Civics tests don’t improve voter turnout, according to study
INDIANAPOLIS (WISH) — A civics test policy mandated in 18 states that focuses on testing of political knowledge did not improve youth voter turnout as intended, according to Penn State College of Education researchers.
As an alternative, they recommend a thorough integration of practical information on the voter registration process within social studies curricula.
“Providing students opportunities to really engage with what leadership means, having discussions and debates with leaders and politicians, mock elections… those are all more practical ways to bring this idea of civic participation and civic knowledge to life,” said Maithreyi Gopalan, assistant professor of education and public policy.
“It is important for policymakers to understand that traditional civic education that emphasizes increasing students’ political knowledge through rote memorization and standardized tests does not seem very promising in terms of improving consequential civic engagement outcomes amongst youth, especially voter turnout,” said Jilli Jung, a doctoral student in educational policy. “Mandating that schools administer civic tests that focus on political knowledge testing/fact-based assessments might be a wasted policy opportunity when it comes to improving civic engagement among youth.”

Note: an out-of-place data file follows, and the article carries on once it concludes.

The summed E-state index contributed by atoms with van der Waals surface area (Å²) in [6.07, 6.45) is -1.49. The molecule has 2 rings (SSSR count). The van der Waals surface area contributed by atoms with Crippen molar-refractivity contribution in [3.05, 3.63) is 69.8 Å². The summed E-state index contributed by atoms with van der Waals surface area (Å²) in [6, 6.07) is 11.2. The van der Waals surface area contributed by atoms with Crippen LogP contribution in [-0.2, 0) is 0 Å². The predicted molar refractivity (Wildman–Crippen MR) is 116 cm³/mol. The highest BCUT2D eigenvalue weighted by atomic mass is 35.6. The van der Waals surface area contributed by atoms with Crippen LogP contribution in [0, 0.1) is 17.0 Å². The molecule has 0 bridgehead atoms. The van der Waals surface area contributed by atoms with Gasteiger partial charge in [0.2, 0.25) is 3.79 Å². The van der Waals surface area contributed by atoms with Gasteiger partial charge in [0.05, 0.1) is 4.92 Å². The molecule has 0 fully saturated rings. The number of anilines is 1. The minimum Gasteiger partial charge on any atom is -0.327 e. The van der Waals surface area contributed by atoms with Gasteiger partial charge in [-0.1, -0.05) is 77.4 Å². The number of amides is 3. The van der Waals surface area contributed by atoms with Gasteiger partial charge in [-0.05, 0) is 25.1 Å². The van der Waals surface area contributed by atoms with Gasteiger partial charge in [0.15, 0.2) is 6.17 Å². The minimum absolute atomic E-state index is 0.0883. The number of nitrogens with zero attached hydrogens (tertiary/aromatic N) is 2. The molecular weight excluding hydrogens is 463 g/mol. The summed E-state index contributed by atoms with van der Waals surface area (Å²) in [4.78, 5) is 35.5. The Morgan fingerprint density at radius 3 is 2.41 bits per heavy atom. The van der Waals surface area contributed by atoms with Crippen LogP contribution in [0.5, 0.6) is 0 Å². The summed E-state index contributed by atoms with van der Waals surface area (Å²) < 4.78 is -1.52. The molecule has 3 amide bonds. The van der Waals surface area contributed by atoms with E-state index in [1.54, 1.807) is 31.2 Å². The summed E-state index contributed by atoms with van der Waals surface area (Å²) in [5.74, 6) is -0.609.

The study — published in Educational Evaluation and Policy Analysis — was conducted by Jung and Gopalan. Between 2016 and 2022, 18 states implemented a version of the Civics Education Initiative(CEI), which requires high school students to take or pass a standardized civics test as a condition for graduation.